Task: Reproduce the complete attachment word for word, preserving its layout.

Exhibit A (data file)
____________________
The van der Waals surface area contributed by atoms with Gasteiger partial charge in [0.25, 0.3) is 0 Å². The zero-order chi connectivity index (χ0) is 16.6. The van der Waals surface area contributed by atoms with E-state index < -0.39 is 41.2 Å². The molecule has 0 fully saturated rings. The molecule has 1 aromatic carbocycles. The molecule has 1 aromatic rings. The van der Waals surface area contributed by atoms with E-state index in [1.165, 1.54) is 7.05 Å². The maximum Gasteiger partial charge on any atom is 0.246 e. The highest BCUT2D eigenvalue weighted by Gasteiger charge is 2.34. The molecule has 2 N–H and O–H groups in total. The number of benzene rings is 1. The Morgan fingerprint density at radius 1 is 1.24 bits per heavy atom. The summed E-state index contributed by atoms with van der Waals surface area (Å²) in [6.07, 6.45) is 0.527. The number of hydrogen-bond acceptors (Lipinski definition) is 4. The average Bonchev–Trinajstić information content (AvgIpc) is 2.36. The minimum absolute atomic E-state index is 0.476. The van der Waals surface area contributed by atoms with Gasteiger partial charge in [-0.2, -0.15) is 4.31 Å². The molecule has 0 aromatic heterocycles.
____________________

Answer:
The van der Waals surface area contributed by atoms with Gasteiger partial charge in [0.25, 0.3) is 0 Å². The zero-order chi connectivity index (χ0) is 16.6. The van der Waals surface area contributed by atoms with E-state index < -0.39 is 41.2 Å². The molecule has 0 fully saturated rings. The molecule has 1 aromatic carbocycles. The molecule has 1 aromatic rings. The van der Waals surface area contributed by atoms with E-state index in [1.165, 1.54) is 7.05 Å². The maximum Gasteiger partial charge on any atom is 0.246 e. The highest BCUT2D eigenvalue weighted by Gasteiger charge is 2.34. The molecule has 2 N–H and O–H groups in total. The number of benzene rings is 1. The Morgan fingerprint density at radius 1 is 1.24 bits per heavy atom. The summed E-state index contributed by atoms with van der Waals surface area (Å²) in [6.07, 6.45) is 0.527. The number of hydrogen-bond acceptors (Lipinski definition) is 4. The average Bonchev–Trinajstić information content (AvgIpc) is 2.36. The minimum absolute atomic E-state index is 0.476. The van der Waals surface area contributed by atoms with Gasteiger partial charge in [-0.2, -0.15) is 4.31 Å². The molecule has 0 aromatic heterocycles.